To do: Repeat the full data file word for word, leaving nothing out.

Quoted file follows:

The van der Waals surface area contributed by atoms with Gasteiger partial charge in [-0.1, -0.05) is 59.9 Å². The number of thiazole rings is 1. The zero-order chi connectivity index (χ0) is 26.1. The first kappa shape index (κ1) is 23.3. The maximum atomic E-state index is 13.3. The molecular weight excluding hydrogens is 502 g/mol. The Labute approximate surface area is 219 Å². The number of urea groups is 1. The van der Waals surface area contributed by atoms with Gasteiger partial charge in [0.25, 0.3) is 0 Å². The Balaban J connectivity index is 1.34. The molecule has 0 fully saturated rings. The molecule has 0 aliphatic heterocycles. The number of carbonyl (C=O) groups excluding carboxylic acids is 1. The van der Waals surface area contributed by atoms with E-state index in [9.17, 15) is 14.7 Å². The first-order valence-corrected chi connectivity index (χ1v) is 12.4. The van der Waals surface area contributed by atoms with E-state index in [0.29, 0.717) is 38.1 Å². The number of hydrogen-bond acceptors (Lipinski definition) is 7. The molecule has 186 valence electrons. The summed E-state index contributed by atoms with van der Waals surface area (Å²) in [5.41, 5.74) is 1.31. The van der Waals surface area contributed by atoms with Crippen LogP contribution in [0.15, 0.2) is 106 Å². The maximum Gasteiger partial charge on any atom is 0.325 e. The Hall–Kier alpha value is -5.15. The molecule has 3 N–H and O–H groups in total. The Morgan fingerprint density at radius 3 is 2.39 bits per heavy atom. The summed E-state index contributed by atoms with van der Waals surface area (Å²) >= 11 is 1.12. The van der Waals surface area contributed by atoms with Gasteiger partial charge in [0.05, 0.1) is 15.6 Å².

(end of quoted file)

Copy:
The van der Waals surface area contributed by atoms with Gasteiger partial charge in [-0.1, -0.05) is 59.9 Å². The number of thiazole rings is 1. The zero-order chi connectivity index (χ0) is 26.1. The first kappa shape index (κ1) is 23.3. The maximum atomic E-state index is 13.3. The molecular weight excluding hydrogens is 502 g/mol. The Labute approximate surface area is 219 Å². The number of urea groups is 1. The van der Waals surface area contributed by atoms with Gasteiger partial charge in [0.25, 0.3) is 0 Å². The Balaban J connectivity index is 1.34. The molecule has 0 fully saturated rings. The molecule has 0 aliphatic heterocycles. The number of carbonyl (C=O) groups excluding carboxylic acids is 1. The van der Waals surface area contributed by atoms with E-state index in [9.17, 15) is 14.7 Å². The first-order valence-corrected chi connectivity index (χ1v) is 12.4. The van der Waals surface area contributed by atoms with E-state index in [0.29, 0.717) is 38.1 Å². The number of hydrogen-bond acceptors (Lipinski definition) is 7. The molecule has 186 valence electrons. The summed E-state index contributed by atoms with van der Waals surface area (Å²) in [5.41, 5.74) is 1.31. The van der Waals surface area contributed by atoms with Crippen LogP contribution in [0.15, 0.2) is 106 Å². The maximum Gasteiger partial charge on any atom is 0.325 e. The Hall–Kier alpha value is -5.15. The molecule has 3 N–H and O–H groups in total. The Morgan fingerprint density at radius 3 is 2.39 bits per heavy atom. The summed E-state index contributed by atoms with van der Waals surface area (Å²) >= 11 is 1.12. The van der Waals surface area contributed by atoms with Gasteiger partial charge in [0.05, 0.1) is 15.6 Å².